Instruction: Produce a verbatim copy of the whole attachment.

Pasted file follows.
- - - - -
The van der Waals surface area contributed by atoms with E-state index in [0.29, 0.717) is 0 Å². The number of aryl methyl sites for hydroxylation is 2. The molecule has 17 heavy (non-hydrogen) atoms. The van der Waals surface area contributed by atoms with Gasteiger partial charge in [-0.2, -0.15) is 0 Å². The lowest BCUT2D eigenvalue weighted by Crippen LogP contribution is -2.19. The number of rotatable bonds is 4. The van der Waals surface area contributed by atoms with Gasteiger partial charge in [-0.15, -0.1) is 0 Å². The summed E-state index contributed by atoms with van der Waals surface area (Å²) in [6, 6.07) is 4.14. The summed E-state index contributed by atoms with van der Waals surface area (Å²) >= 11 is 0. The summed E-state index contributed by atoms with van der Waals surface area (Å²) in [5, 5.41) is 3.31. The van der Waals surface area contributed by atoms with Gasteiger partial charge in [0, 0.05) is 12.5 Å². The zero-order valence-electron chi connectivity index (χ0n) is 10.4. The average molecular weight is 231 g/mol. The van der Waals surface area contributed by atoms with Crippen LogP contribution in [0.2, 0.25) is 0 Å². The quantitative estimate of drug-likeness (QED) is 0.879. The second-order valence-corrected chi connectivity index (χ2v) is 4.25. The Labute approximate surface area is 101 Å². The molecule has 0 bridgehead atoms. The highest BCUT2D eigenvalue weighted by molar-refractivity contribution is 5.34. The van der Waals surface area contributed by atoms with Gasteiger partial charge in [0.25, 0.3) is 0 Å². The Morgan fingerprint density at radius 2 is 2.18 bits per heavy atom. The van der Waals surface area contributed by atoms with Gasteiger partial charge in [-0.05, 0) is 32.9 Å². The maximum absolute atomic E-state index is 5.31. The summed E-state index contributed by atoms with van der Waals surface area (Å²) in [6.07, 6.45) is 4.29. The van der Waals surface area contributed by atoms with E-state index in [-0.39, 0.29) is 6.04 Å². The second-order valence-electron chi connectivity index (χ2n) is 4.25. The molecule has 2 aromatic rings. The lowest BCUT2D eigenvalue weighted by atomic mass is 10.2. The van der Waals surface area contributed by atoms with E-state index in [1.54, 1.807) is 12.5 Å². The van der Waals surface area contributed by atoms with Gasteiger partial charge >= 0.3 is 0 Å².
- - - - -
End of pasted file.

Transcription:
The van der Waals surface area contributed by atoms with E-state index in [0.29, 0.717) is 0 Å². The number of aryl methyl sites for hydroxylation is 2. The molecule has 17 heavy (non-hydrogen) atoms. The van der Waals surface area contributed by atoms with Gasteiger partial charge in [-0.2, -0.15) is 0 Å². The lowest BCUT2D eigenvalue weighted by Crippen LogP contribution is -2.19. The number of rotatable bonds is 4. The van der Waals surface area contributed by atoms with Gasteiger partial charge in [-0.15, -0.1) is 0 Å². The summed E-state index contributed by atoms with van der Waals surface area (Å²) in [6, 6.07) is 4.14. The summed E-state index contributed by atoms with van der Waals surface area (Å²) >= 11 is 0. The summed E-state index contributed by atoms with van der Waals surface area (Å²) in [5, 5.41) is 3.31. The van der Waals surface area contributed by atoms with Gasteiger partial charge in [0, 0.05) is 12.5 Å². The zero-order valence-electron chi connectivity index (χ0n) is 10.4. The average molecular weight is 231 g/mol. The van der Waals surface area contributed by atoms with Crippen LogP contribution in [0.2, 0.25) is 0 Å². The quantitative estimate of drug-likeness (QED) is 0.879. The second-order valence-corrected chi connectivity index (χ2v) is 4.25. The Labute approximate surface area is 101 Å². The molecule has 0 bridgehead atoms. The highest BCUT2D eigenvalue weighted by molar-refractivity contribution is 5.34. The van der Waals surface area contributed by atoms with Gasteiger partial charge in [0.25, 0.3) is 0 Å². The Morgan fingerprint density at radius 2 is 2.18 bits per heavy atom. The van der Waals surface area contributed by atoms with Gasteiger partial charge in [-0.05, 0) is 32.9 Å². The maximum absolute atomic E-state index is 5.31. The summed E-state index contributed by atoms with van der Waals surface area (Å²) in [6.07, 6.45) is 4.29. The van der Waals surface area contributed by atoms with E-state index in [-0.39, 0.29) is 6.04 Å². The second-order valence-electron chi connectivity index (χ2n) is 4.25. The molecule has 2 aromatic rings. The lowest BCUT2D eigenvalue weighted by atomic mass is 10.2. The van der Waals surface area contributed by atoms with E-state index in [1.54, 1.807) is 12.5 Å². The van der Waals surface area contributed by atoms with Gasteiger partial charge >= 0.3 is 0 Å².